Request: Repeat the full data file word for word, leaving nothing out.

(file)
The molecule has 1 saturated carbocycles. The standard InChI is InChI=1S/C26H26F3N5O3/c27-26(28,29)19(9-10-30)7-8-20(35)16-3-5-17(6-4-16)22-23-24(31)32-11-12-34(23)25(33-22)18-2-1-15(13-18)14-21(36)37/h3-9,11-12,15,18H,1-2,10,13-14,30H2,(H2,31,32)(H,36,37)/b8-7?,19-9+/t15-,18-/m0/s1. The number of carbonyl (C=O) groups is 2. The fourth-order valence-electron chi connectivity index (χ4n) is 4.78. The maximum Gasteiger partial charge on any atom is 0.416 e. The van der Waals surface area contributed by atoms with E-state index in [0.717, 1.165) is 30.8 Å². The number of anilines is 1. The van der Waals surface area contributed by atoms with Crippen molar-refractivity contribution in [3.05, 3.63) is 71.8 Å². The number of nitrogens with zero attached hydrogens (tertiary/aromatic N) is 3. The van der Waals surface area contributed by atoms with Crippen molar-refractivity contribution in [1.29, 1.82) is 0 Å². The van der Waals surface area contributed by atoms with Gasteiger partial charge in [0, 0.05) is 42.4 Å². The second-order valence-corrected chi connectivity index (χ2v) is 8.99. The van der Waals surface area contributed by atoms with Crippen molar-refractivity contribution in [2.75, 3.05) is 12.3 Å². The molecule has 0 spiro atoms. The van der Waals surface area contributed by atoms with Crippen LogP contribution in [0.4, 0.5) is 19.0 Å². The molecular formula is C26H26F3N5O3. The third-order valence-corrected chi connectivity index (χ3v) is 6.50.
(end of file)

The molecule has 1 saturated carbocycles. The standard InChI is InChI=1S/C26H26F3N5O3/c27-26(28,29)19(9-10-30)7-8-20(35)16-3-5-17(6-4-16)22-23-24(31)32-11-12-34(23)25(33-22)18-2-1-15(13-18)14-21(36)37/h3-9,11-12,15,18H,1-2,10,13-14,30H2,(H2,31,32)(H,36,37)/b8-7?,19-9+/t15-,18-/m0/s1. The number of carbonyl (C=O) groups is 2. The fourth-order valence-electron chi connectivity index (χ4n) is 4.78. The maximum Gasteiger partial charge on any atom is 0.416 e. The van der Waals surface area contributed by atoms with E-state index in [0.717, 1.165) is 30.8 Å². The number of anilines is 1. The van der Waals surface area contributed by atoms with Crippen molar-refractivity contribution in [3.05, 3.63) is 71.8 Å². The number of nitrogens with zero attached hydrogens (tertiary/aromatic N) is 3. The van der Waals surface area contributed by atoms with Crippen molar-refractivity contribution in [1.29, 1.82) is 0 Å². The van der Waals surface area contributed by atoms with Gasteiger partial charge in [0, 0.05) is 42.4 Å². The second-order valence-corrected chi connectivity index (χ2v) is 8.99. The van der Waals surface area contributed by atoms with Crippen molar-refractivity contribution in [2.75, 3.05) is 12.3 Å². The molecule has 0 spiro atoms. The van der Waals surface area contributed by atoms with Crippen LogP contribution in [0.4, 0.5) is 19.0 Å². The molecular formula is C26H26F3N5O3. The third-order valence-corrected chi connectivity index (χ3v) is 6.50.